The falcon carried her for many miles, over wheat fields, highways, and
city lights. Years later, that night would come back to her in shots,
firing off in her head, pop-gun memories. She was a child then, and so
the cities were like flickering candles on a cake, and she was not
afraid of the flight.
When her son calls out for her at night, she carries him into her room.
He twitches, says mommy, and she strokes his damp hair. She will not
take him to the forest. He sleeps in his own room, with three night
lights and a scout lantern. But she wakes, every night, as she did when
he nursed, her body carrying her to the blue and green room, and there
he is, every time. She'll smell his clean skin, or adjust his coverlet.
One night he wakes to tell her there is a robot outside his window. A
giant robot he says, a dark robot with one claw. "He doesn't
have hands, Mom," her son says, "he goes like this. He goes like this."
He crumples his forehead and stares. They look out the window, and she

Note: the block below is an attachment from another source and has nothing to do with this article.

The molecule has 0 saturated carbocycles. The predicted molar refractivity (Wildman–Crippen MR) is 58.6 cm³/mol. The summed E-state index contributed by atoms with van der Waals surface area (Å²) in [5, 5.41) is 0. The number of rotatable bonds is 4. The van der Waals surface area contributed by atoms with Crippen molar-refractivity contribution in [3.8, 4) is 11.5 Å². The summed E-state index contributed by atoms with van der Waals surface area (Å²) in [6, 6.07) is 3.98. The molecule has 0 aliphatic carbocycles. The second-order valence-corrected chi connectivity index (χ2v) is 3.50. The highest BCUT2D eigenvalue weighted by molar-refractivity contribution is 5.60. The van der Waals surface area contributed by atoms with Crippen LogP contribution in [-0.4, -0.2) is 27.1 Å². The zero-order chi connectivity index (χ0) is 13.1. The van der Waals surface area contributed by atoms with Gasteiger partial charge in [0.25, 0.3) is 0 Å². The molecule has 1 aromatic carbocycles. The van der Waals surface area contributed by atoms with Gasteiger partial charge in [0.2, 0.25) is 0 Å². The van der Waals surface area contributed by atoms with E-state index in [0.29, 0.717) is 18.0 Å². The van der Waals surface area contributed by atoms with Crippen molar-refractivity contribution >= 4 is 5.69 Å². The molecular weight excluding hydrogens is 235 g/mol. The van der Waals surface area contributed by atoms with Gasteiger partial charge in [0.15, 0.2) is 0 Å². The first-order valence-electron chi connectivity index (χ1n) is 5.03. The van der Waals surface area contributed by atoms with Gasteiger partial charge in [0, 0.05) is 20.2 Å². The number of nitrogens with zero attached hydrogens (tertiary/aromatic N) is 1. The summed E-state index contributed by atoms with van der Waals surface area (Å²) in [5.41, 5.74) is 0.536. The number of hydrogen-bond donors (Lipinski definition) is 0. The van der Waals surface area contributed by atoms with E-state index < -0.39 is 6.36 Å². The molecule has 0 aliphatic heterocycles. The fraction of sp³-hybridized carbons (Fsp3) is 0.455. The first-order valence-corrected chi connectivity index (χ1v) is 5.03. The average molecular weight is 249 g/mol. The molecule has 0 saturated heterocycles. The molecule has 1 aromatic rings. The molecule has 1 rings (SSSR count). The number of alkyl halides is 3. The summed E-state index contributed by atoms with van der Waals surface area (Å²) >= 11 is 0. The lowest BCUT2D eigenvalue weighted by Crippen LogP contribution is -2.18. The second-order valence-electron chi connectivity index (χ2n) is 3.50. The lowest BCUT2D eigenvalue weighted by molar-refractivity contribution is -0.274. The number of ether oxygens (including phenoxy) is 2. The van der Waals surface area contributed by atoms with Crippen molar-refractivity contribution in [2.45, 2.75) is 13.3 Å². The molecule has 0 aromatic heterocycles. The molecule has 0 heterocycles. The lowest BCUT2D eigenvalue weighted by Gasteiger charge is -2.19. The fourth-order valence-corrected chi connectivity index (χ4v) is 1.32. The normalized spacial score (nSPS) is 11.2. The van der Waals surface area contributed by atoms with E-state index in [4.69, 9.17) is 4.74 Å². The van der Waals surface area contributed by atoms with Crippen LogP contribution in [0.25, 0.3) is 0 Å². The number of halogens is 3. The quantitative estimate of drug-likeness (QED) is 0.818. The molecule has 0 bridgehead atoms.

remembers a friend telling her to check the closet, to spray glitter
water, to banish monsters. But she is afraid. It's storming and the
neighbors are gone. She would like to carry him to her room, put the
phone by the bed, turn on the lights and the television, the radio too.
It could be there, a man, or something cold, waiting. There's an odd
smell, like plastic burning.
Claudia Smith's 2007 collection, The Sky is a Well and Other Shorts, is being reprinted this month in
A Peculiar Feeling of Restlessness: Four Chapbooks of Short Short Fiction by Four Women, from
Rose Metal Press.
To link to this story directly: http://wigleaf.com/200803scout.htm
Photo detail on main page courtesy
of Gwyn Fisher.
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